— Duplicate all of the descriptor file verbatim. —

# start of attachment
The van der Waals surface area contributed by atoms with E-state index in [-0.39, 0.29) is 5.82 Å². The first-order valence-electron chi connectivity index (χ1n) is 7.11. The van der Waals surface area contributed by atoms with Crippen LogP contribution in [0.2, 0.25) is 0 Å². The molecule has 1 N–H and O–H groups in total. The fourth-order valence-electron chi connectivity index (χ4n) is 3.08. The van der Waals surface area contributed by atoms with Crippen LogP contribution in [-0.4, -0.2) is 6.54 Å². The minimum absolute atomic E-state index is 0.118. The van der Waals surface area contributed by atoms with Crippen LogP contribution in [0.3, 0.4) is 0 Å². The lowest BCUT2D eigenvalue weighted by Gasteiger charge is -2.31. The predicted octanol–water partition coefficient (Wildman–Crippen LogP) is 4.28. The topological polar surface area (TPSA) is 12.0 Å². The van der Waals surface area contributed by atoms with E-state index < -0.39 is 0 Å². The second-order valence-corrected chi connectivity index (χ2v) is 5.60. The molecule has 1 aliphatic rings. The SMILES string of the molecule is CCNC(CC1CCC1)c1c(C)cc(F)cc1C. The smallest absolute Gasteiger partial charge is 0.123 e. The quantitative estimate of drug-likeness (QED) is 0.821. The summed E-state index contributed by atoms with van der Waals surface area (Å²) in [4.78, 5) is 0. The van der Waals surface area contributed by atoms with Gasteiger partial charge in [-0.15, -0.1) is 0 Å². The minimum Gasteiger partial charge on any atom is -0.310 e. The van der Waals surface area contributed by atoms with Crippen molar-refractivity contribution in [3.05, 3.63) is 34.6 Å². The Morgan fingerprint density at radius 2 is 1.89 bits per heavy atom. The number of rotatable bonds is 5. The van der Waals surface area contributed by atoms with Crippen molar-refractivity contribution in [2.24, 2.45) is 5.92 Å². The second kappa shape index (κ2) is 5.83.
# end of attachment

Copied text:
The van der Waals surface area contributed by atoms with E-state index in [-0.39, 0.29) is 5.82 Å². The first-order valence-electron chi connectivity index (χ1n) is 7.11. The van der Waals surface area contributed by atoms with Crippen LogP contribution in [0.2, 0.25) is 0 Å². The molecule has 1 N–H and O–H groups in total. The fourth-order valence-electron chi connectivity index (χ4n) is 3.08. The van der Waals surface area contributed by atoms with Crippen LogP contribution in [-0.4, -0.2) is 6.54 Å². The minimum absolute atomic E-state index is 0.118. The van der Waals surface area contributed by atoms with Crippen LogP contribution in [0.3, 0.4) is 0 Å². The lowest BCUT2D eigenvalue weighted by Gasteiger charge is -2.31. The predicted octanol–water partition coefficient (Wildman–Crippen LogP) is 4.28. The topological polar surface area (TPSA) is 12.0 Å². The van der Waals surface area contributed by atoms with E-state index < -0.39 is 0 Å². The second-order valence-corrected chi connectivity index (χ2v) is 5.60. The molecule has 1 aliphatic rings. The SMILES string of the molecule is CCNC(CC1CCC1)c1c(C)cc(F)cc1C. The smallest absolute Gasteiger partial charge is 0.123 e. The quantitative estimate of drug-likeness (QED) is 0.821. The summed E-state index contributed by atoms with van der Waals surface area (Å²) in [4.78, 5) is 0. The van der Waals surface area contributed by atoms with Gasteiger partial charge in [-0.15, -0.1) is 0 Å². The minimum Gasteiger partial charge on any atom is -0.310 e. The van der Waals surface area contributed by atoms with Crippen molar-refractivity contribution in [3.05, 3.63) is 34.6 Å². The Morgan fingerprint density at radius 2 is 1.89 bits per heavy atom. The number of rotatable bonds is 5. The van der Waals surface area contributed by atoms with Crippen molar-refractivity contribution in [2.24, 2.45) is 5.92 Å². The second kappa shape index (κ2) is 5.83.